Trade Minister David Parker says although he has no idea what effect on house prices the foreign buyer ban will have, implementing it is a "point of principle".
"You know it will have a price effect, you just can't quantify how much the price effect will be," he told The AM Show on Thursday morning.
"But there's an important point of principle here: when you've got wealth accumulating into this top fraction around the world, and it's worse overseas than it is in New Zealand - it's bad enough here - you don't want that sort of coming to influence your own local housing market."
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Mr Parker was behind the Government's Overseas Investment Amendment Bill, which was passed into law on Wednesday night 63-57. It stops non-residents (except for Australians and Singaporeans, due to existing free trade agreements) from purchasing most existing homes.
"It's a birthright of New Zealanders to buy homes in New Zealand, not the birthright of overseas people - for them it's a privilege," said Mr Parker.
"For me it's not just about first-home buyers - I don't think it's right that a very wealthy person from overseas can out-bid our most successful people for the most beautiful bay in the Bay of Islands or a beautiful bit of land around Queenstown. "But it also goes right down the socio-economic tree to the most modest house in south Auckland, which is nonetheless someone's dream."
Since the Government began collecting data on buyers' citizenship and residency status, it's emerged few homes are actually sold to foreigners. Only 3.3 percent went to foreign individuals in the first quarter of 2018. Another 10 percent went to businesses and corporate entities, for which ownership data was not available. The rest were bought by New Zealand citizens or residents. Only 1.5 percent of homes were sold by foreigners.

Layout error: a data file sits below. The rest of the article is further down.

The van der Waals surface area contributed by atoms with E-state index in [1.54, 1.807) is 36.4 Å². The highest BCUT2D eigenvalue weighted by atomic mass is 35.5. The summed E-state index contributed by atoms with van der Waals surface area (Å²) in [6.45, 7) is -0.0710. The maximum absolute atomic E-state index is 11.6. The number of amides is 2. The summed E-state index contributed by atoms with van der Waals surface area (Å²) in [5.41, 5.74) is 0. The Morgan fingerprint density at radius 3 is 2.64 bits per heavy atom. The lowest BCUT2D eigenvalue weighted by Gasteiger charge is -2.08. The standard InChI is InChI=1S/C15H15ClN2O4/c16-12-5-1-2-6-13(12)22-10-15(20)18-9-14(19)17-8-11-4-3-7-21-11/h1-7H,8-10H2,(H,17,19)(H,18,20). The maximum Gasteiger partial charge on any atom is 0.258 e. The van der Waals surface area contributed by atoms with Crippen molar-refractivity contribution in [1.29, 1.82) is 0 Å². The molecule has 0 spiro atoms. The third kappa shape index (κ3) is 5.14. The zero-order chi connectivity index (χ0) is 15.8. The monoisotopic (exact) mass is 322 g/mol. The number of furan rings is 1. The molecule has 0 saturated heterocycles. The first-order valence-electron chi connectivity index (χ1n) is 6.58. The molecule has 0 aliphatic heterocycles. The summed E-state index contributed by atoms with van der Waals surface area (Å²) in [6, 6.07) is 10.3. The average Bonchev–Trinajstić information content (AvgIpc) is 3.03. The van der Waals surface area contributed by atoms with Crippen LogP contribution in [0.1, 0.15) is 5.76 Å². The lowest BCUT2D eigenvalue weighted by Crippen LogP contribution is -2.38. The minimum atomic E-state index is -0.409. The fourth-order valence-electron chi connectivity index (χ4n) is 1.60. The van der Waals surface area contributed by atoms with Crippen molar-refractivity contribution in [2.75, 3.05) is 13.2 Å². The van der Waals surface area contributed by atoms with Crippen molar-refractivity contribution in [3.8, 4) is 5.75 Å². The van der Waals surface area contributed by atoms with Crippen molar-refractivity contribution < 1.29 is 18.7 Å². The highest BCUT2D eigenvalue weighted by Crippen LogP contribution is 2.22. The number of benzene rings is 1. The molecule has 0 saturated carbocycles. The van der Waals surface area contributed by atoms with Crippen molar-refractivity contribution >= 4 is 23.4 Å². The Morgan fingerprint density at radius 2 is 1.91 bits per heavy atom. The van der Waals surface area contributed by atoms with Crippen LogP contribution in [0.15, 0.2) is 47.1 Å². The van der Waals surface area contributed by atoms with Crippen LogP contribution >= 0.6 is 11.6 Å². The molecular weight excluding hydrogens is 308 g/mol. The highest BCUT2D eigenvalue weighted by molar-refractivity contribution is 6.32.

Mr Parker said in July, when the statistics were released this showed even though the number of homes in foreign ownership was small, it is increasing.
He told The AM Show when Labour made its infamous 'Chinese-sounding names' claims a few years ago, "things were running hotter".
"But even in the recent quarter, 20 percent of the homes in central Auckland were sold to overseas buyers, and 10 percent of homes in the Queenstown Lakes District council were. Those are two of our most expensive housing areas in New Zealand, and we don't believe it's a coincidence."
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The actual figures are 18.7 percent in the Waitemata Local Board area, which covers pricey suburbs like Herne Bay and Parnell, and 9.7 percent in Queenstown, the country's overall most expensive city.
Mr Parker said the Government wasn't trying to make house prices go down, just stop going up. He had no sympathy for investors who might lose out.
"They might not make as much money... that's right. New Zealand's got the lowest rate of home ownership since the 1950s. If you want to restore that birthright for New Zealanders you've got to change a few things out. You've got to build a few more affordable homes, but you've also got to take some of the demand pressure off from foreign buyers."
ASB chief economist Nick Tuffley, appearing earlier on the show, said immigration was the biggest driver of housing demand. Before the election Labour promised to slash immigration by 30,000. Immigration peaked in early 2017 at more than 70,000 net arrivals in 12 months. It's since fallen, but only to 66,000.
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"It is already going down gently. Again, you don't want to cause shocks," said Mr Parker.
"We've tightened up some of the rules relating to work rights for people who are from overseas studying in New Zealand, and that's having an effect.
"We've also been open to the fact that if you're going to build some new houses, until you've trained your New Zealand workforce - and we're trying to do that - you are reliant on some work-permitted people."
He says "over time" immigration will come down as a result of the Government's policies.
House price growth has stalled in Auckland, over the past few months, but is still strong in the regions.